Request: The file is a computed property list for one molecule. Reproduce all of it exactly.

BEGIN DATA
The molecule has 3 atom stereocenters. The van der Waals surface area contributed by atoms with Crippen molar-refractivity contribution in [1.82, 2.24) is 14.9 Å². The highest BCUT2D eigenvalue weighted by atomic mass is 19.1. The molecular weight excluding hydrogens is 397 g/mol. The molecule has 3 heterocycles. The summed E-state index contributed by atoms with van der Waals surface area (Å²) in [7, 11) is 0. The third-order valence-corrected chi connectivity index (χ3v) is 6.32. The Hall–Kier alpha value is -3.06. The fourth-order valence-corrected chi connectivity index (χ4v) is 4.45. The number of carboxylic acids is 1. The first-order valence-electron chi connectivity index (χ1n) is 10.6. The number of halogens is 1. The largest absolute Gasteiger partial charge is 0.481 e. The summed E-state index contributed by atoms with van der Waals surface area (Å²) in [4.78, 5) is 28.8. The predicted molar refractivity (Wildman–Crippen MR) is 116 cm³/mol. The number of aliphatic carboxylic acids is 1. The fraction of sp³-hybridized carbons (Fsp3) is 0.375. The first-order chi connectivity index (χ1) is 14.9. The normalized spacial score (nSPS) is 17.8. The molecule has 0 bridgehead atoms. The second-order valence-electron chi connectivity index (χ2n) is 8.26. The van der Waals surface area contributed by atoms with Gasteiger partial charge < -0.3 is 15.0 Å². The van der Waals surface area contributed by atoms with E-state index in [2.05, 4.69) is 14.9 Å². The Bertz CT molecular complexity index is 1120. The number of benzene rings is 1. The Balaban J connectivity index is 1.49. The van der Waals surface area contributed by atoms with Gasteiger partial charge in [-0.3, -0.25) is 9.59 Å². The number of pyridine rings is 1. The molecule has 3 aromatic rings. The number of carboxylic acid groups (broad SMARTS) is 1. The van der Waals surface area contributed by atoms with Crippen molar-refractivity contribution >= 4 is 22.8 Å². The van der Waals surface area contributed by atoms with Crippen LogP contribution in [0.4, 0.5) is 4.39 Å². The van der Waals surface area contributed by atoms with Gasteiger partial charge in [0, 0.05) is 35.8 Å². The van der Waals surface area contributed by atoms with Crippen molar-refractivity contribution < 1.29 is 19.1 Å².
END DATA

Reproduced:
The molecule has 3 atom stereocenters. The van der Waals surface area contributed by atoms with Crippen molar-refractivity contribution in [1.82, 2.24) is 14.9 Å². The highest BCUT2D eigenvalue weighted by atomic mass is 19.1. The molecular weight excluding hydrogens is 397 g/mol. The molecule has 3 heterocycles. The summed E-state index contributed by atoms with van der Waals surface area (Å²) in [7, 11) is 0. The third-order valence-corrected chi connectivity index (χ3v) is 6.32. The Hall–Kier alpha value is -3.06. The fourth-order valence-corrected chi connectivity index (χ4v) is 4.45. The number of carboxylic acids is 1. The first-order valence-electron chi connectivity index (χ1n) is 10.6. The number of halogens is 1. The largest absolute Gasteiger partial charge is 0.481 e. The summed E-state index contributed by atoms with van der Waals surface area (Å²) in [4.78, 5) is 28.8. The predicted molar refractivity (Wildman–Crippen MR) is 116 cm³/mol. The number of aliphatic carboxylic acids is 1. The fraction of sp³-hybridized carbons (Fsp3) is 0.375. The first-order chi connectivity index (χ1) is 14.9. The normalized spacial score (nSPS) is 17.8. The molecule has 0 bridgehead atoms. The second-order valence-electron chi connectivity index (χ2n) is 8.26. The van der Waals surface area contributed by atoms with Gasteiger partial charge < -0.3 is 15.0 Å². The van der Waals surface area contributed by atoms with E-state index in [2.05, 4.69) is 14.9 Å². The Bertz CT molecular complexity index is 1120. The number of benzene rings is 1. The Balaban J connectivity index is 1.49. The van der Waals surface area contributed by atoms with Gasteiger partial charge in [-0.3, -0.25) is 9.59 Å². The number of pyridine rings is 1. The molecule has 3 aromatic rings. The number of carboxylic acid groups (broad SMARTS) is 1. The van der Waals surface area contributed by atoms with Crippen molar-refractivity contribution >= 4 is 22.8 Å². The van der Waals surface area contributed by atoms with Crippen LogP contribution in [0.4, 0.5) is 4.39 Å². The van der Waals surface area contributed by atoms with Gasteiger partial charge in [0, 0.05) is 35.8 Å². The van der Waals surface area contributed by atoms with Crippen molar-refractivity contribution < 1.29 is 19.1 Å².